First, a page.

Amsterdam is a pretty good place for sweet baked stuff. Apart from that apple-pie I mentioned (anyone got a recipe?) you should go to the banketbakkerijs or biscuit shops where you get a whole range of great little cookies and pastries. I've just remembered I particularly liked one type which was called a wellington, but I've quite forgotten what it was like.

Interesting to read about the stroopwafel origins as a product made with the remains of the other products. There must be quite a few other such products. Weren't petit fours invented to make use of the heat in the ovens after the main baking was done?

Vikram

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somebody just HAD to bring these up didn't they?!

I found some at the PCC the other night (maple stroopwafels :wub: ) and had them in my grubby little paws all ready to take up to the checkout when I thought 'what the fuck are you DOING put those BACK'...

I'd eat the whole box in my current state :wacko:

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I'm going to Amsterdam soon. Can anyone recommend a specific place or two (in Amsterdam) where we can get good stroopwaffels?

...You get them everywhere, they're not a particularly fancy item and they keep well so you can buy them in any grocery. If you want them really fresh then I think the place I saw them being made on the street was the Albert Cuyp market, which is quite a nice place to wander around.

Amsterdam is a pretty good place for sweet baked stuff. Apart from that apple-pie I mentioned (anyone got a recipe?) you should go to the banketbakkerijs or biscuit shops where you get a whole range of great little cookies and pastries. I've just remembered I particularly liked one type which was called a wellington, but I've quite forgotten what it was like.

Vikram

Thanks Vikram. I'll know to look for them at the Albert Cuyp market. I figure I should at least try them at their best, freshly made. And I'll try a wellington, too, and apple pie...

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Stroopwaffels are especially good if you set them over the mouth of your teacup. The steam rises and softens the cookie and melts the caramel a bit.

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I first had these 6 years ago and was hoping to make a vending stand at flea markets and fairs like when I saw them outside amsterdam. The recipe on the thread given from strropwaffle.com isn't really a good one as all the ones I had all where a yeast based dough and it is the quality of the cinnamon used to attract everyone to the smell and the taste. Also the caramel syrup is usually made with a dark corn syrup base. I have the recipes somewhere that I had translated from dutch. I'll post it when I get to it.

While we are on this topic has anyone ever got to try a true belgium waffle? Similar yeast dough with large sugar granules throughout the dough to give you that nice caramel crunchy center after it is baked!

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So I've just returned from Amsterdam. :cool:

After reading all these posts raving about stroopwafels, I couldn't wait to taste a hot, fresh one.

I found the man who makes fresh stroopwafels at Albert Cuyp market. He handed it to me on a piece of parchment. It was about six inches in diameter, filled with dripping caramel syrup. I bit into it, the syrup burning hot. It was hot, gooey, sticky, crispy, and very sweet.

I couldn't manage more than two bites of it! Way too sweet and cloying for me. My 17 year old daughter tried it, and she wouldn't even take a second bite.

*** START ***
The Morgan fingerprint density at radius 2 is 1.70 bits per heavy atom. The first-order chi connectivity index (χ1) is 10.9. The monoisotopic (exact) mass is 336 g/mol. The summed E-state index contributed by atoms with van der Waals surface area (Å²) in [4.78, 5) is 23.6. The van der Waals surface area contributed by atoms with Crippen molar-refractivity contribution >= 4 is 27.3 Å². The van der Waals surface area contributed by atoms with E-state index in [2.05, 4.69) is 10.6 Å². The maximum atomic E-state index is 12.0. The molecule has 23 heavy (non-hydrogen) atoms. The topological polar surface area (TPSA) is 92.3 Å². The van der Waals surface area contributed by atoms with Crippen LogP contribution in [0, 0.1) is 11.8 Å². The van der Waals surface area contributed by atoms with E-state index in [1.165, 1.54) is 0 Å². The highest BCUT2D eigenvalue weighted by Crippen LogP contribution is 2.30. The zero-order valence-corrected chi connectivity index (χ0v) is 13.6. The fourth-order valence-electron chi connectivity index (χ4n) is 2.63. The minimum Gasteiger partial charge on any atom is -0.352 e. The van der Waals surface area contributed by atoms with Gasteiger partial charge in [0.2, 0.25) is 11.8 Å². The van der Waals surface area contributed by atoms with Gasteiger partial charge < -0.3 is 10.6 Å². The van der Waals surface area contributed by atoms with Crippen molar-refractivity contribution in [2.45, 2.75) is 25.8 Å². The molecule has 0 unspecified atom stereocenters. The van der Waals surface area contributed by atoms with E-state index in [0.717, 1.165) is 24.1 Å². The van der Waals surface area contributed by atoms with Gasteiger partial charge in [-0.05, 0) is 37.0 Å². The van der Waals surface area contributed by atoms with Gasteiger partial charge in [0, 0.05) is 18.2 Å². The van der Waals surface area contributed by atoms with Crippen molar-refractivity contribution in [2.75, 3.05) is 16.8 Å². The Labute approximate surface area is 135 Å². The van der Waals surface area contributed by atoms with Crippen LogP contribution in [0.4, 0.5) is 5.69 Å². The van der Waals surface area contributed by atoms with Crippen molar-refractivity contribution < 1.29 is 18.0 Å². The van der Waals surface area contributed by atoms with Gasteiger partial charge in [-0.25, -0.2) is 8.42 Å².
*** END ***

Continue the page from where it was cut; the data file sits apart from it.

I guess it only proves the adage, chacun a son gout.


Edited by afoodnut (log)

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Wow, that's a giant-sized stroopwaffel! The ones I ate were much smaller- perhaps 4 inches, or less.

Even if you didn't like it, I hope you were able to enjoy the beautiful city. :smile:

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Someone mentioned further back that you should go for the *real butter* versions of these; I agree. They're more than 2 times the price, but they are so much better than the margarine/shortening versions. In dutch, the text usually says something like "met boter" on the real ones.

I don't think the fresh ones you get at the street stands are really the same thing as the ones you get with coffee. I'd compare the difference to store-bought and vs. homemade chocolate-chip cookies... they're named the same, but nobody expects them to compare (in either direction!). The ones they sell/give in London starbucks are a pale imitation of the Dutch version, in my snobby opinion.

If you aren't in an area with a supermarket, every dutch candy store I've been in sells these... and since the dutch are so sweets-obsessed, you should have no trouble finding a store. :biggrin:

~Anita

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I love these as well, and order them locally from a bakery in Billings, Montana. Here's the website:

http://www.caramelcookiewaffles.com/

Has anyone tried these and ones from Amsterdam? If so, are they pretty authentic? These are definitely better than the ones from PCC.

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Has anyone tried these and ones from Amsterdam? If so, are they pretty authentic? These are definitely better than the ones from PCC.

skyflyer, THANK YOU!!! I used to live in the Netherlands, and have tried every 'stroopwaffel' I've run into here, in hopes of the real deal. Until now, it's been a no-go.

These seem to be the real deal. My package came last night, and in my excitement, I tried one right out of the box. Just a little crust around the edge. Sweet and perfect in the middle. While they weren't as good as the ones I used to get from the bakery by my house, these are the closest I have ever tasted to that esteemed sweet memory.

I had my second one a few minutes ago, warmed up over a cup of coffee. I think this is as good as it gets in the States. What an excellent find!!!!